The APPMA’s first member dinner since 2019 due to Covid restrictions drew a record attendance, with guests revelling in the face-to-face interaction with colleagues and words of inspiration from guest speaker Mykel Dixon.
Transforming silver linings into golden opportunities was the topic addressed by Mykel Dixon at the APPMA members dinner held at the MCG in Melbourne in March.
Dixon spoke of the tumultous time Australia and the world had witnessed since January 2019, and indeed was still experiencing. Against this backdrop he said there’s a strong call for creativity, for a new way of seeing and perceiving the world and how we do things: “We’ve got to dance with the drama that’s unfolding before our eyes,” he said.
Dixon cited a World Economic Forum study, noting that creativity is moving up the list of the top skills leaders need, with complex problem solving, critical thinking, and adaptability ranking as essential skills for the next decade.
“1500 CEOs around the world unanimously agree that the number one skill they look for in a new hire is creativity… people who can think outside the box to find new value,” Dixon said.
He also cited a McKinsey index that measures the creative capability of an organisation. “McKinsey found the companies that ranked highly on this index vastly outperfomed their competitors in two key metrics: first, an aptitude for innovation and a desire to disrupt, and second, shareholder return,” Dixon said.
He said the Index indicates a correlation between creativity and earnings: “The more creative an organisation, the more they invested in their people thinking differently, the more returns…”
Driving his message home, Dixon went on to cite an important LinkedIn research finding – the social media platform scoured 20 million job listings and the word that rated most highly was ‘creativity’.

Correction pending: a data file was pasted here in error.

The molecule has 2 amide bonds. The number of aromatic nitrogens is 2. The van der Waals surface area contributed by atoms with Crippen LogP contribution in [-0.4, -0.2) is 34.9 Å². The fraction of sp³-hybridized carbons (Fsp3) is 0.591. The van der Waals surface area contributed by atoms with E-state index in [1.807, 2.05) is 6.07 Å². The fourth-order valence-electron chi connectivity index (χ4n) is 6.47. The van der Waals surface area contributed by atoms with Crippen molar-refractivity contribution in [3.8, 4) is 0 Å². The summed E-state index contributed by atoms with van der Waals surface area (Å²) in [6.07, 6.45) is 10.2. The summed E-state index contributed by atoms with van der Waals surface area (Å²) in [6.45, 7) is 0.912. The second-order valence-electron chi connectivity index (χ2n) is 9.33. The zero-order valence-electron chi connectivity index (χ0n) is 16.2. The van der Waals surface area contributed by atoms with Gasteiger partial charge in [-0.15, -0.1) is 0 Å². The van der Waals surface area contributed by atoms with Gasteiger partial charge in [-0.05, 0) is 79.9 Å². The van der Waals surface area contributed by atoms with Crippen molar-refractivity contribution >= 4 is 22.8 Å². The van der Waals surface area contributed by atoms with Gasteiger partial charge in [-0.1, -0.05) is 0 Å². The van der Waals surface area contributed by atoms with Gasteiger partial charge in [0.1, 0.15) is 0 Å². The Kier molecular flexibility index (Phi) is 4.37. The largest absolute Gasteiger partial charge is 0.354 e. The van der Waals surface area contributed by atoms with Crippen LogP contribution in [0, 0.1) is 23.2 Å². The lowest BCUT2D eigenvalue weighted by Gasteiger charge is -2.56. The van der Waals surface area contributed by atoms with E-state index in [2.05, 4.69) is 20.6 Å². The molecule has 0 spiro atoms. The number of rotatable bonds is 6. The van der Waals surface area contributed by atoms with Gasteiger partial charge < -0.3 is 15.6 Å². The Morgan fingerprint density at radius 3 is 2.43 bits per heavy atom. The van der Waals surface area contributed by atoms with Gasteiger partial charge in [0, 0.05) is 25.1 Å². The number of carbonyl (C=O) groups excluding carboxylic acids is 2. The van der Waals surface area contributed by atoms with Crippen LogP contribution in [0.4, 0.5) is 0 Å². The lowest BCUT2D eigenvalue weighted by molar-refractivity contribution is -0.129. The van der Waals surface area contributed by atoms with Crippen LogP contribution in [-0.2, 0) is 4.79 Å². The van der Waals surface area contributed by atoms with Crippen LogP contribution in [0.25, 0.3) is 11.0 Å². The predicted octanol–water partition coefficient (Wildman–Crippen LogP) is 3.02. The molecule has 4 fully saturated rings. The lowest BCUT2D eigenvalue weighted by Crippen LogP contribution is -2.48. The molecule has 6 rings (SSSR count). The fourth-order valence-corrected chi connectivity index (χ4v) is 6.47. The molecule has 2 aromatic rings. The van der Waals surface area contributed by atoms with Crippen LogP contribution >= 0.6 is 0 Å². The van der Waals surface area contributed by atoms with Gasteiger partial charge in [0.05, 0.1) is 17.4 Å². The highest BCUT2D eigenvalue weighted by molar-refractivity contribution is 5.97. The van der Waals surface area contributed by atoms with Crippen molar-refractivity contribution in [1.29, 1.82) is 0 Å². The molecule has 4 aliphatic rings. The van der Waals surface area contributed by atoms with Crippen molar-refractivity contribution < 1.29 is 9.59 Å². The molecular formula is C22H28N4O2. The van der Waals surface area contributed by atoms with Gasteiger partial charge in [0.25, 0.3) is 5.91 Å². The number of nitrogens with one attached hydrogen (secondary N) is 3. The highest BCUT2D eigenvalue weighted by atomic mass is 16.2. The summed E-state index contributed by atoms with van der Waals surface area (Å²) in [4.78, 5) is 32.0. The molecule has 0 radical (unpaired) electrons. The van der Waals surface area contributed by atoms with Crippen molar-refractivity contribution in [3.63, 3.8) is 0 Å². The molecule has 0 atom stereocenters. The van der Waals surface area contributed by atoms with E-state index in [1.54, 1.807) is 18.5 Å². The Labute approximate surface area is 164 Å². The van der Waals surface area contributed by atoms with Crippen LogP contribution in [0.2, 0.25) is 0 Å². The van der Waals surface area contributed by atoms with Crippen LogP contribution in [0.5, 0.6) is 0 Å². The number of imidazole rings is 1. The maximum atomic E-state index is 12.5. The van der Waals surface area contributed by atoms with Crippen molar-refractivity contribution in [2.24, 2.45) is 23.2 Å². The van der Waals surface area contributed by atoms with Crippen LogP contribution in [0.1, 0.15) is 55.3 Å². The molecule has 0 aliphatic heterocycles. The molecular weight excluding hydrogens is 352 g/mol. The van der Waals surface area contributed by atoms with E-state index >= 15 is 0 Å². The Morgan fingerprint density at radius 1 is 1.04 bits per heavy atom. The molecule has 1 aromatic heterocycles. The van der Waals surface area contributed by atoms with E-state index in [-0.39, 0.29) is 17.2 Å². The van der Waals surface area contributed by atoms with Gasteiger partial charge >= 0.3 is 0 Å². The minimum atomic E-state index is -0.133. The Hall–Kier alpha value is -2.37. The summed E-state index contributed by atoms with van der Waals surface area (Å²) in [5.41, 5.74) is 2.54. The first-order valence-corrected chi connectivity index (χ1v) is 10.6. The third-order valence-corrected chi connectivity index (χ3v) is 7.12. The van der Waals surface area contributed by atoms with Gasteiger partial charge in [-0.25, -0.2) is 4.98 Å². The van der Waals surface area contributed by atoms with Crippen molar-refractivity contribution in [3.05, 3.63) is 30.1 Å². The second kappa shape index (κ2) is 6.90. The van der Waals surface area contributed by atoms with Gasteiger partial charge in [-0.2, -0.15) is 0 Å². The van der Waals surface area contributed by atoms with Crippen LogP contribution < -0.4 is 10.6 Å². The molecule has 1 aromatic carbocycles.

He then went on to say how major economies are recognising the importance of creativity.
“China right now is undergoing a national rebrand from ‘Made in China’ to ‘Designed in China’ … moving away from a manufacturing focus, to one of ‘we design, we lead, we innovate’,” he said.
“Creativity is the strongest economic currency right now, yet 75 per cent of people around the world (according to research by Adobe) feel as though they are not living up to their creative potential,” Dixon said, noting that too many companies still valued getting things done over doing things differently.
Dixon’s key message to the audience was that not valuing creativity is a “one way ticket to obsolescence”. He said we need to trust ourselves, find the courage to take a risk: “You can’t have creativity without courage”.
APPMA UPDATE FROM THE CHAIRMAN
Attendees at the dinner were also provided with an update on APPMA activities by chairman Mark Dingley, showing how the APPMA, too, is turning silver linings into golden opportunities.
He highlighted the upcoming APPMA Business & Industry Conference to be held at the ICC in Sydney in September this year, and noted that it will be a hybrid event with content live streamed from the ICC to a virtual audience.
Dingley also announced the Board’s decision to introduce an APPMA Associate Company membership. The aim is to provide an Associate Membership category that would attract and engage companies involved in providing packaging and processing materials, as well as industry specific consulting specialists, both of which regularly work hand in hand with the APPMA’s current machinery membership base. The new membership option will commence from June 2021.
Another announcement was about the upcoming introduction of tiered Gold, Silver and Bronze membership packages to replace the one-size-fits-all membership package currently in place. Dingley said this will better support and service the diverse group of members, which range from multinationals through to family owned and run business of varying sizes, all of which deliver an extensive range of products and services from locations all across Australia.
Lastly, touching on industry education, Dingley outlined the APPMA Board’s move to explore and invest in the development of tailored education programs aimed at packaging and processing industry-specific needs, whether it be in relation to recruitment of apprentices or machinery- and industry-specific training needs to support industry regulation, safety or innovation.
“While it is early days work is being undertaken to develop strategies and initiatives to help address specific gaps which involves exploring alliance and business partner development including possible member contributions, relationships with education institutions and other associations,” he said.
Read the full article, originally published by Lindy Hughson, PKN Packaging News here.